Remarkable Story of the Sports Term "Upset"

Mark A Mandel mam at THEWORLD.COM
Wed Jun 4 18:03:10 UTC 2003

On Wed, 4 Jun 2003, Fred Shapiro wrote:

#This citation is crucial to the question of whether the term originated
#because of the horse Upset's 1919 victory over Man o' War.  It is now
#clear that the term predated the Man o'War loss.  We are then left with
#the remarkable conclusion that the horse Upset was named Upset because the
#owner liked the word or fantasized that this horse would grow up to
#accomplish an unexpected victory (a strange fantasy because it implies
#that the horse would not be that great prior to the upset), and that the
#horse then grew up coincidentally to be in a position to pull off one of
#the greatest upsets in sports history and did pull it off.

No more remarkable than if it had been named "Victory" or "Surprise" or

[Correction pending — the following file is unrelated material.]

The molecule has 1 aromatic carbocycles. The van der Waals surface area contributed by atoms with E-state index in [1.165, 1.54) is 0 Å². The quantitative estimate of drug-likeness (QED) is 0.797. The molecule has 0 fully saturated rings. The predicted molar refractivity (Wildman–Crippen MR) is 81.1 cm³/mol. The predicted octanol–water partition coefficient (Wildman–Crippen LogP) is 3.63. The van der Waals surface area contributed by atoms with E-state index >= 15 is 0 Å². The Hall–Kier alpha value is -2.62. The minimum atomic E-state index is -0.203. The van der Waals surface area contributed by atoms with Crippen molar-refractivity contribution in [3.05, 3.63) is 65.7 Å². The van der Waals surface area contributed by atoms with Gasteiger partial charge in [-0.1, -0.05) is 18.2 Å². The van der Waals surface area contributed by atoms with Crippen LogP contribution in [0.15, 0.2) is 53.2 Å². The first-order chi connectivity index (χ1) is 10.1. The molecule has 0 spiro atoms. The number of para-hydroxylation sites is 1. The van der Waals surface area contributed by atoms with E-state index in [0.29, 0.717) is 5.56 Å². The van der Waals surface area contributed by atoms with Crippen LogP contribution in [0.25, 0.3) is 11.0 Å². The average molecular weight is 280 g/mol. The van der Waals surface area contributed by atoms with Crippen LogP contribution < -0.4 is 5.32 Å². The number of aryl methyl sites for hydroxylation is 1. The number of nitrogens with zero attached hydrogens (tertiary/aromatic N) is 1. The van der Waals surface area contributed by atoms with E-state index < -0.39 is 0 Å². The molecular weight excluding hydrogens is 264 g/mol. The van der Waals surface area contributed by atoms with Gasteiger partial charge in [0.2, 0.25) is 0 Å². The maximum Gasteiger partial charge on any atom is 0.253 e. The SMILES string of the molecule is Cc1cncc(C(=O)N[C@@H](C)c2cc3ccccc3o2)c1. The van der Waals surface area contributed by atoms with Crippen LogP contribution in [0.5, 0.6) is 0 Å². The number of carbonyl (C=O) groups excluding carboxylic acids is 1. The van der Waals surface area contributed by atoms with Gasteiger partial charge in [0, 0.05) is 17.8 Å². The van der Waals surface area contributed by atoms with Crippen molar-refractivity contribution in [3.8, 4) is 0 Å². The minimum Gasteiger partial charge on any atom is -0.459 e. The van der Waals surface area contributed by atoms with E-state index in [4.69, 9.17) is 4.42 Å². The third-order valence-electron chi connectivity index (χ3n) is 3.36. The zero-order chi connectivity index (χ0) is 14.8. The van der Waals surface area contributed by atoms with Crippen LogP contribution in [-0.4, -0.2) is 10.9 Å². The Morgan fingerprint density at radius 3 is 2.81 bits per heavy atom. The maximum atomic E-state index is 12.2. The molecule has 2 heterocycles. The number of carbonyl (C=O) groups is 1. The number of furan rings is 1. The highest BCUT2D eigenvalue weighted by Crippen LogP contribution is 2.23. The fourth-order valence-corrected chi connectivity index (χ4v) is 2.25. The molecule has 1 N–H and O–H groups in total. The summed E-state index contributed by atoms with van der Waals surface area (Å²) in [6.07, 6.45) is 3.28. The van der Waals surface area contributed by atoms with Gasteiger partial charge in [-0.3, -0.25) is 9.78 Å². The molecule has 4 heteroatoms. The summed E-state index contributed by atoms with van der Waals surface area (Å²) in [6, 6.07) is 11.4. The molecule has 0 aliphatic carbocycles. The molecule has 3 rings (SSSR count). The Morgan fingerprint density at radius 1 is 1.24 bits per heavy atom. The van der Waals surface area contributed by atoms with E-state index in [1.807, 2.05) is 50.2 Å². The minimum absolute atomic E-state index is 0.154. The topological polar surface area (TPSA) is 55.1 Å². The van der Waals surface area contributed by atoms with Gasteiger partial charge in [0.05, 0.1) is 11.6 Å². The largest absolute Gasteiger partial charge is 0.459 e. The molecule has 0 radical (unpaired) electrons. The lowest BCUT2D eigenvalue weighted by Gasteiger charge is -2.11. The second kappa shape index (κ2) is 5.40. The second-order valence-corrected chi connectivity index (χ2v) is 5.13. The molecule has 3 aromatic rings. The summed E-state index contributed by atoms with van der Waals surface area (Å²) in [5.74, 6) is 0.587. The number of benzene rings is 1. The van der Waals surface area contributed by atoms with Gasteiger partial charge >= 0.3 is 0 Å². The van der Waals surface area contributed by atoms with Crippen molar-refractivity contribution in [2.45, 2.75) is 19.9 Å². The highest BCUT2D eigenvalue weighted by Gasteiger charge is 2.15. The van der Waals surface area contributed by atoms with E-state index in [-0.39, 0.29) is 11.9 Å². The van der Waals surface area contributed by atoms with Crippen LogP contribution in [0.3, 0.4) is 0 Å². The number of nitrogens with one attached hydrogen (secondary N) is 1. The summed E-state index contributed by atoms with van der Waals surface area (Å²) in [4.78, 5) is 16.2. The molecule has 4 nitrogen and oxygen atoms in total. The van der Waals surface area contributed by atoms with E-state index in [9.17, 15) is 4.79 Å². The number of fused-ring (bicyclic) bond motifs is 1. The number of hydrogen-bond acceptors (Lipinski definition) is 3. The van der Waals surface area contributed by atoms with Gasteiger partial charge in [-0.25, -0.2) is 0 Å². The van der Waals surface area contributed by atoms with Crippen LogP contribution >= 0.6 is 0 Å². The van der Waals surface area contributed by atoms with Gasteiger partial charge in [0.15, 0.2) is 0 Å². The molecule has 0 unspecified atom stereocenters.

something else comparable. There are so many events in the universe that
many of them are bound to look remarkable if taken out of statistical

A thought experiment: A stadium with 50,000 people, each of whom has
been given a set of six fair dice. On command, they roll their dice, and
are instructed, "Raise your hand if you rolled six sixes." Since 6^6 =
46,656, we shouldn't be at all surprised if a hand goes up, or even more
than one -- or if none goes up.

Now imagine the same people (suppose they're all game-players) in their
own homes, each rolling six dice in their own games. "Wow, honey, I just
rolled six sixes! What are the odds of that!? It must mean something!"

The plural of "anecdote" is not "data".

And I'm probably misdirecting all of this, because you probably know and
agree with it anyway.

-- Mark A. Mandel

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